The Laguna del Maule (LdM) volcanic field, located in central Chile, is a superlative example of late Pleistocene to Holocene rhyolitic volcanism. At least two catastrophic caldera forming eruptions have occurred at LdM in the last 1.5 million years and the spatial distribution and major and trace element compositions of the most recent rhyolitic eruptions suggests they could be the product of a large, shallow magma reservoir. An interdisciplinary research team spearheaded by UW-Madison professor Brad Singer is in the midst of a multi-year petrologic and geophysical investigation of the volcanic field initiated in response to unprecedented volcanic unrest, including ongoing uplift at rates in excess of 20 cm/yr since 2007.

Simplified geologic map of the central Laguna del Maule volcanic field highlighting the post-glacial silicic eruptions. Eruptions ages are determined by 40Ar/39Ar. The center of ongoing uplift is near the southwest lakeshore.

Simplified geologic map of the central Laguna del Maule volcanic field highlighting the post-glacial silicic eruptions. Eruptions ages are determined by 40Ar/39Ar. The center of ongoing uplift is near the southwest lakeshore.

Measurements of Sr, Pb, and Th isotopic tracers and major and trace element contents of whole rocks and mineral phases will be interpreted within a geochronologic framework determined by 230Th-238U crystallization ages and 40Ar/39Ar eruption ages. This work is being done by graduate student Nathan Andersen. Thus, we will test if the recent silicic eruptions were issued from a common, integrated magma reservoir and more generally, characterize the thermo-chemical evolution of the LdM magma reservoir in time and space. This record of Pleistocene to Holocene magmatic processes will be combined with tomographic and time-series geophysical studies of the modern magma system in order to create new dynamic models of the assembly and eventual eruption of large silicic magma systems.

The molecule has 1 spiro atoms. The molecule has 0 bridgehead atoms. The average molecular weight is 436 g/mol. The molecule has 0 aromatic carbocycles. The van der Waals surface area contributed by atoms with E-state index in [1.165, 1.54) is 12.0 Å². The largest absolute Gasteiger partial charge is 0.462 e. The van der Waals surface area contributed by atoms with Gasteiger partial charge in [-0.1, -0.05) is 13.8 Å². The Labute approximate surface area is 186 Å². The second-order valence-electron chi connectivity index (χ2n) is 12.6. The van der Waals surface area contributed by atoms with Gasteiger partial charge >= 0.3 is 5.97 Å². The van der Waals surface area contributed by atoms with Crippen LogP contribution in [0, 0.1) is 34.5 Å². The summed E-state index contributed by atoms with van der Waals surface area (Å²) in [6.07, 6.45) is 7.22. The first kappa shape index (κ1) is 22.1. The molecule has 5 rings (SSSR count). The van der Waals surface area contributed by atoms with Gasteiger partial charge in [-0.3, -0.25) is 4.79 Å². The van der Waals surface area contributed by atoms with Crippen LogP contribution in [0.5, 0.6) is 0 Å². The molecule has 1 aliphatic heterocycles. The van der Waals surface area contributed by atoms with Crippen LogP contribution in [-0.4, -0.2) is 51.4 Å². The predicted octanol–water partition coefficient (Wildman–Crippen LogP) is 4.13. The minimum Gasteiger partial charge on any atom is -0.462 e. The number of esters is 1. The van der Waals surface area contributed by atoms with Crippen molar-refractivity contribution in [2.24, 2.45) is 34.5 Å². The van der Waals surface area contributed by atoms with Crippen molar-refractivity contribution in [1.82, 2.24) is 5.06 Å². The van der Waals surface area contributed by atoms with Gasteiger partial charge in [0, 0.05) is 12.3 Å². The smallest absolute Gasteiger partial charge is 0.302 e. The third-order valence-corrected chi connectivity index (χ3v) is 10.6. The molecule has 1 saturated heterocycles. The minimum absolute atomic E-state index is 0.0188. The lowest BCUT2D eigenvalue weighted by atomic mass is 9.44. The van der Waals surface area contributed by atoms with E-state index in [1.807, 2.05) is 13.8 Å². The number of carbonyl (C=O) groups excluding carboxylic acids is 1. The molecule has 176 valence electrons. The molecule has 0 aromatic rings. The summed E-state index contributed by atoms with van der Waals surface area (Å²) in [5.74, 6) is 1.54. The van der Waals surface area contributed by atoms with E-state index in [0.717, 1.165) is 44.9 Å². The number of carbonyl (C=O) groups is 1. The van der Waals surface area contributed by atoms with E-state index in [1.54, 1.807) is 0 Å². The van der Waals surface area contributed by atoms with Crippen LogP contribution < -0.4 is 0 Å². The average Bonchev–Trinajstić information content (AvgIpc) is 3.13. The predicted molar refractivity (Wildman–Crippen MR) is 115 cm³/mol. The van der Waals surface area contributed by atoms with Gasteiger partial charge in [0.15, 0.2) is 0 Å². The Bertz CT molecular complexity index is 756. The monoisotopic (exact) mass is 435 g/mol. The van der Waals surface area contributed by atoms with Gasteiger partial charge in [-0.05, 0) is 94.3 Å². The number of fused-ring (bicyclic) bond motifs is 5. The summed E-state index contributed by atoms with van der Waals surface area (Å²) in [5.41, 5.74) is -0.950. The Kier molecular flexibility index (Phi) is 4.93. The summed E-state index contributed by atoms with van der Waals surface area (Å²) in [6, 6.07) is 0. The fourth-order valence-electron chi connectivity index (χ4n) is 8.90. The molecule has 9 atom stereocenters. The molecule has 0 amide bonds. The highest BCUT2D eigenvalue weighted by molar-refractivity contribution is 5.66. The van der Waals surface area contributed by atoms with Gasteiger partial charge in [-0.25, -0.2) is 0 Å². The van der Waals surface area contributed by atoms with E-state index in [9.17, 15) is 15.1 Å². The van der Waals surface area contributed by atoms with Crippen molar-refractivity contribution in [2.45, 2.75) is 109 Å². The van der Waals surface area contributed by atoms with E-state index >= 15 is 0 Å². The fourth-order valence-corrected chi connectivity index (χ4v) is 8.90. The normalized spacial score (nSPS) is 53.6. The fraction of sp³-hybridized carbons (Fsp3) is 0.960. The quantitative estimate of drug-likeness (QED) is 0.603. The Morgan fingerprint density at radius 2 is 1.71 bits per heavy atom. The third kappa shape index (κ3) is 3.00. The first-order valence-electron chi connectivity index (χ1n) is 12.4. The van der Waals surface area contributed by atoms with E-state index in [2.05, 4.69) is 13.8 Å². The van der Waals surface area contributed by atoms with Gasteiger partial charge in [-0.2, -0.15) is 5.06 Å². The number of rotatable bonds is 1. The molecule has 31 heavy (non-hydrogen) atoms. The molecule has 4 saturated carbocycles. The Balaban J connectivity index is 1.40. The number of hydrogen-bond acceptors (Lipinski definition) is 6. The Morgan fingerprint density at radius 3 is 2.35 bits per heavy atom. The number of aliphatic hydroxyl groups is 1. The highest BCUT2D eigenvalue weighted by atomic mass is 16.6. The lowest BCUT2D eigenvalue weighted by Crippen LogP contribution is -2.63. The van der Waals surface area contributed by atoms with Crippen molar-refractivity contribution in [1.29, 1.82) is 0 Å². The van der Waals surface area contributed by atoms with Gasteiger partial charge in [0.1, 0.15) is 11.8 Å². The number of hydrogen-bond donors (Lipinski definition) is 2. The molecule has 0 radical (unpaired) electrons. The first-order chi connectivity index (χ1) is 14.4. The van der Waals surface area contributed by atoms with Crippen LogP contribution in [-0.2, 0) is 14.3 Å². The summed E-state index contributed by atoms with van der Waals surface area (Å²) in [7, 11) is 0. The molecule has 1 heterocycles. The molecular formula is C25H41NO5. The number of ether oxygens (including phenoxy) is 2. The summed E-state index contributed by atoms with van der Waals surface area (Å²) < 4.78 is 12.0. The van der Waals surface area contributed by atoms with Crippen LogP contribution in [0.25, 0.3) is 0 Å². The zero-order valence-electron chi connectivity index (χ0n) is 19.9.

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The plumbing systems of large volcanic centers: Shallow pluton emplacement and evolution

Working with UW-Madison professor Brad Singer in the Ar/Ar geochronology group in the Department of Geoscience, graduate student Allen Schaen is currently investigating the construction of the ~6 Ma compositionally zoned Risco Bayo and Huemul granitoid plutons in the Chilean Andes (~36°S). Their close proximity (18 km) and compositional similarity to the caldera-scale rhyolitic Laguna del Maule volcanic field (currently uplifting at 25 cm/yr due to magma intrusion; see project above) offers unique possibilities in understanding silicic magma reservoir formation from the plutonic perspective. A detailed petrochronologic campaign using both U-Pb LASS-ICP-MS and chemical abrasion-TIMS of zircon and titanite, along with 40Ar/39Ar thermochronology of biotite and hornblende will document the crystallization/cooling histories of individual magmatic domains, revealing rates and mechanisms of pluton assembly in the upper crust. Petrochronologic findings will be linked to phase equilibria predictions of MELTS modeling and detailed fabric analysis to constrain T-X-t and flow relationships of different magmatic domains. Observations from Laguna del Maule (extrusion/intrusion rates, spatio-temporal pattern of mafic/rhyolitic volcanism, etc.) will help to temper interpretations with an overarching goal of determining whether this plutonic system ever produced large volumes of eruptible rhyolite. Coeval silicic ignimbrites in the area provide additional exterior tests to geochemically and temporally fingerprint if they represent erupted products from the Riso Bayo-Huemul plutonic system. In addition, whole rock 87Sr/86Sr TIMS analyses of individual magmatic domains will help to constrain the role of assimilation and mixing within the upper crust as this epizonal plutonic system formed.


Graduate student Allen Schaen doing field work in Chile.

The compositionally zoned Risco Bayo and Huemul granitoid plutons.

The compositionally zoned Risco Bayo and Huemul granitoid plutons.